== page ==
Tom Coughlin: Blake Bortles “pretty much” corrected throwing motion

AP

Jaguars quarterback Blake Bortles’ future in Jacksonville was the subject of much discussion this offseason with the team appearing lukewarm at points about making any commitment to Bortles beyond this season.

They ultimately went in a different direction by picking up their option on his contract for the 2018 season. Jaguars executive vice president Tom Coughlin was asked about that decision during an appearance on The Rich Eisen Show and pointed to the mechanical work Bortles did this offseason as part of the reason why the Jags went that route.

“Two years ago, he had an outstanding year, had a lot of yards, over 4,000 yards. I won’t say outstanding because the team didn’t do outstanding, but he certainly was much more productive.” Coughlin said. “This past year, a lack of production, if you will, turnovers, too many. He’s a talented young man. Had some flaws in his throwing motion that he did a nice job of working on in the offseason and pretty much correcting. So, we’ve seen some good things there.”

That wasn’t the only reason Coughlin cited as he also noted that the option, which is guaranteed only if Bortles can’t pass a physical at the start of the next league year, gives the team flexibility to use the franchise tag on another player. That would likely be wide receiver Allen Robinson and the Jaguars would surely like to exit the 2017 season feeling like the Bortles-Robinson connection is a centerpiece of an offense that can put the team in contention in the coming years.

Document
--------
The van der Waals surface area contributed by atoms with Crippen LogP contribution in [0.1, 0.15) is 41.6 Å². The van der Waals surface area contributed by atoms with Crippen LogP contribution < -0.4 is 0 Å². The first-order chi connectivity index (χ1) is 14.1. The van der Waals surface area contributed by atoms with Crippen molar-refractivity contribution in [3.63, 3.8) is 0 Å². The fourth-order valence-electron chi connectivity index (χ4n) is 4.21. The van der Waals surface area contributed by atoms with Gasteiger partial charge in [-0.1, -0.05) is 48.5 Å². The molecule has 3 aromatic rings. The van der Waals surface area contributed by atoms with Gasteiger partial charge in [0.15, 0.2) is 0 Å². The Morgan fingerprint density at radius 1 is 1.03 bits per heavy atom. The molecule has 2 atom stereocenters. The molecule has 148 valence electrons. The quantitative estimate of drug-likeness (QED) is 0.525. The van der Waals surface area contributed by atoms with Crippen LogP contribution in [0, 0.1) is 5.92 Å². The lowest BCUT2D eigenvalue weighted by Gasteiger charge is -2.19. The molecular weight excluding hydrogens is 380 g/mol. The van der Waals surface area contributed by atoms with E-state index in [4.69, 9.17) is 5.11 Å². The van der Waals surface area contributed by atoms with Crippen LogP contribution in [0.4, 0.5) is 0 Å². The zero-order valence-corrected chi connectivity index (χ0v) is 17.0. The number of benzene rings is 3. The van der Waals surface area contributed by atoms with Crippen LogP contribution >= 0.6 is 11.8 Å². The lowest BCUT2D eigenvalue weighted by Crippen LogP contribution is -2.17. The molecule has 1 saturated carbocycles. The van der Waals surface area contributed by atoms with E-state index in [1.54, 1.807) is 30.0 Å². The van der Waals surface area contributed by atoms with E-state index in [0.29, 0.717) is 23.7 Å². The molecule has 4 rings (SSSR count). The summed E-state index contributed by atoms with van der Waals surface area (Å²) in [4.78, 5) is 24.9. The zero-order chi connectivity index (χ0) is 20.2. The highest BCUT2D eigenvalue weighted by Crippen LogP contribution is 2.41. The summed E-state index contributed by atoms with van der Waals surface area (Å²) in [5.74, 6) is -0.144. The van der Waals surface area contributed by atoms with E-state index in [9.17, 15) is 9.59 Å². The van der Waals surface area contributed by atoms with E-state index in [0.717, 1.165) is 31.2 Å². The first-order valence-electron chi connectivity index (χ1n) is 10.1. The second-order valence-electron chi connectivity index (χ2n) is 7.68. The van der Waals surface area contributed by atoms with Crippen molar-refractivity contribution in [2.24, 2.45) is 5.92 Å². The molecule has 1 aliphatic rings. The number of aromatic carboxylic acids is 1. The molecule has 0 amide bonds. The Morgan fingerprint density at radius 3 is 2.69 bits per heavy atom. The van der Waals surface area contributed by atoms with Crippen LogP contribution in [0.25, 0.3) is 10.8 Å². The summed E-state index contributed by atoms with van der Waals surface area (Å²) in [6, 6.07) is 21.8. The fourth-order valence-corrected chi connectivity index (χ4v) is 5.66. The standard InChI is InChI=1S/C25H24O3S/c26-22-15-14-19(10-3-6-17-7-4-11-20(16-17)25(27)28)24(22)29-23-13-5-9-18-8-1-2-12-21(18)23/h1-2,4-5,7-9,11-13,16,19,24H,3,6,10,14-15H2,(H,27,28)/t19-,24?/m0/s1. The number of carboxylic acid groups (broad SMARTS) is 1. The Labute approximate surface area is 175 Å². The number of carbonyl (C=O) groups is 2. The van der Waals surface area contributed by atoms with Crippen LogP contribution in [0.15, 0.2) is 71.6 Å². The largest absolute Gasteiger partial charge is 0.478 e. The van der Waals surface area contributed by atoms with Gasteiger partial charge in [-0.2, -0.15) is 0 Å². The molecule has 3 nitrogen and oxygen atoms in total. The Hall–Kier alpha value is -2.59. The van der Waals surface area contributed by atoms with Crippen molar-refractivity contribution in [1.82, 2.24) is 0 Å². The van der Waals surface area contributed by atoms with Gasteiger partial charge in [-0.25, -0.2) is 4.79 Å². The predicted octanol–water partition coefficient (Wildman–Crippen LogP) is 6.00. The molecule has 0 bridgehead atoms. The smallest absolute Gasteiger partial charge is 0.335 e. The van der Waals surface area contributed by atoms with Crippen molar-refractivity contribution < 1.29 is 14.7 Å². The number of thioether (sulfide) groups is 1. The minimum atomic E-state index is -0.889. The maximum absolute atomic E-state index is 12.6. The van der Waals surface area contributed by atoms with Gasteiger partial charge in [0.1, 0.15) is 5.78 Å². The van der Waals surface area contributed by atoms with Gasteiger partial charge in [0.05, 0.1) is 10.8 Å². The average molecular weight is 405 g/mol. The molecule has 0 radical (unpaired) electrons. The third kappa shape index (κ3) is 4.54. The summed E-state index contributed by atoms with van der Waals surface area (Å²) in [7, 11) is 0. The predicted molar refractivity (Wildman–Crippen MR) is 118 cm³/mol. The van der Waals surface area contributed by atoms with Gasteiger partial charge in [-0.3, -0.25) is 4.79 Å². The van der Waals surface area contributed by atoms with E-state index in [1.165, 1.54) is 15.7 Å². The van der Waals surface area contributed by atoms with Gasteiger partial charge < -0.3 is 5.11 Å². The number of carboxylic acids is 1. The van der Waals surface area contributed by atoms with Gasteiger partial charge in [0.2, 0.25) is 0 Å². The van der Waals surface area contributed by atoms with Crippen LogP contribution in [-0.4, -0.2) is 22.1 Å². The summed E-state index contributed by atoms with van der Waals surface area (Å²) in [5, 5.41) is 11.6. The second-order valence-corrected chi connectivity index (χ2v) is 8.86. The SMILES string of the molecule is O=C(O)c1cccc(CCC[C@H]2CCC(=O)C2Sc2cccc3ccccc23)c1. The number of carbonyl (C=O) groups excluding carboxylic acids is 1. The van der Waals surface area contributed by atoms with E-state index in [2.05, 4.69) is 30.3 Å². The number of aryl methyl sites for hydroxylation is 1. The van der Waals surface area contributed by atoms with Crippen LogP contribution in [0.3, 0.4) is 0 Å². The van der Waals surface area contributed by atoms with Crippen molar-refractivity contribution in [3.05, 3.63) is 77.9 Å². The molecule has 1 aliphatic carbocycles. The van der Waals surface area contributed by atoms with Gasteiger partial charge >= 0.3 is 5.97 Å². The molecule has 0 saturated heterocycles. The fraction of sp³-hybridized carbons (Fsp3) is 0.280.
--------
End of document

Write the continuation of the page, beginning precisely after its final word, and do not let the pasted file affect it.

A lot has to happen to get to that point, but things appear to be pointing in a better direction for Bortles as the offseason comes to a close.

5 responses to “Tom Coughlin: Blake Bortles “pretty much” corrected throwing motion

  1. So the possibility of being jettisoned or losing out on money made this guy work at his craft. Two years of regression and now he fixes himself.

  2. The Jags seem to have corrected the wrong problem. The problem with Bortles is poor decision making at the worst times. A lot of that goes away with more experience. For some QB’s, it never quite goes away. Has nothing to do with your throwing motion or mechanics. It’s all between the ears. Look how long it took Matt Ryan to get his team to the super bowl. But when the game was on the line, Ryan had a mental meltdown. That’s what separates winners from losers.

  3. Ahhh, the ol’ corrected a career throwing motion in one off season bit. It seemed like only yesterday when Tebow corrected his throwing motion as well.

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